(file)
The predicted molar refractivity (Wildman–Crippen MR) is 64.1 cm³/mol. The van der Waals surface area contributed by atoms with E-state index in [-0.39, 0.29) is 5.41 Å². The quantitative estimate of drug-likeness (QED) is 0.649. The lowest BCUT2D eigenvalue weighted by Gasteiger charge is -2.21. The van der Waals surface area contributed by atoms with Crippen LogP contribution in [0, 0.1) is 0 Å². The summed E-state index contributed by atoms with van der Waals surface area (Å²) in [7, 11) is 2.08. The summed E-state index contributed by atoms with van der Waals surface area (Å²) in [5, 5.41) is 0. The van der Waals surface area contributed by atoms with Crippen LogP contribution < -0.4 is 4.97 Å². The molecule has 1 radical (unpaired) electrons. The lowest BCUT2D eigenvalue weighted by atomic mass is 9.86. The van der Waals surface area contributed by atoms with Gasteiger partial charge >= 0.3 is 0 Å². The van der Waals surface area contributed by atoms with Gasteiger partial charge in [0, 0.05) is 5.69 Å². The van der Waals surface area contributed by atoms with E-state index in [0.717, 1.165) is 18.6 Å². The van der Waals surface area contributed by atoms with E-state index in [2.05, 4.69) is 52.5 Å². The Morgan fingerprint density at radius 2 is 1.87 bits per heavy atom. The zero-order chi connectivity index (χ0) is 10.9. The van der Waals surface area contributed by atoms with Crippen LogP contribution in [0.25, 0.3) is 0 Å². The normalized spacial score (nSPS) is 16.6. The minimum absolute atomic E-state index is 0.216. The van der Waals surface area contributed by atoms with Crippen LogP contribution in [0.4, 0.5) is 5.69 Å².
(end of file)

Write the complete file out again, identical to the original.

The predicted molar refractivity (Wildman–Crippen MR) is 64.1 cm³/mol. The van der Waals surface area contributed by atoms with E-state index in [-0.39, 0.29) is 5.41 Å². The quantitative estimate of drug-likeness (QED) is 0.649. The lowest BCUT2D eigenvalue weighted by Gasteiger charge is -2.21. The van der Waals surface area contributed by atoms with Crippen LogP contribution in [0, 0.1) is 0 Å². The summed E-state index contributed by atoms with van der Waals surface area (Å²) in [7, 11) is 2.08. The summed E-state index contributed by atoms with van der Waals surface area (Å²) in [5, 5.41) is 0. The van der Waals surface area contributed by atoms with Crippen LogP contribution < -0.4 is 4.97 Å². The molecule has 1 radical (unpaired) electrons. The lowest BCUT2D eigenvalue weighted by atomic mass is 9.86. The van der Waals surface area contributed by atoms with Gasteiger partial charge >= 0.3 is 0 Å². The van der Waals surface area contributed by atoms with Gasteiger partial charge in [0, 0.05) is 5.69 Å². The van der Waals surface area contributed by atoms with E-state index in [0.717, 1.165) is 18.6 Å². The van der Waals surface area contributed by atoms with E-state index in [2.05, 4.69) is 52.5 Å². The Morgan fingerprint density at radius 2 is 1.87 bits per heavy atom. The zero-order chi connectivity index (χ0) is 10.9. The van der Waals surface area contributed by atoms with Crippen LogP contribution in [0.25, 0.3) is 0 Å². The normalized spacial score (nSPS) is 16.6. The minimum absolute atomic E-state index is 0.216. The van der Waals surface area contributed by atoms with Crippen LogP contribution in [0.4, 0.5) is 5.69 Å².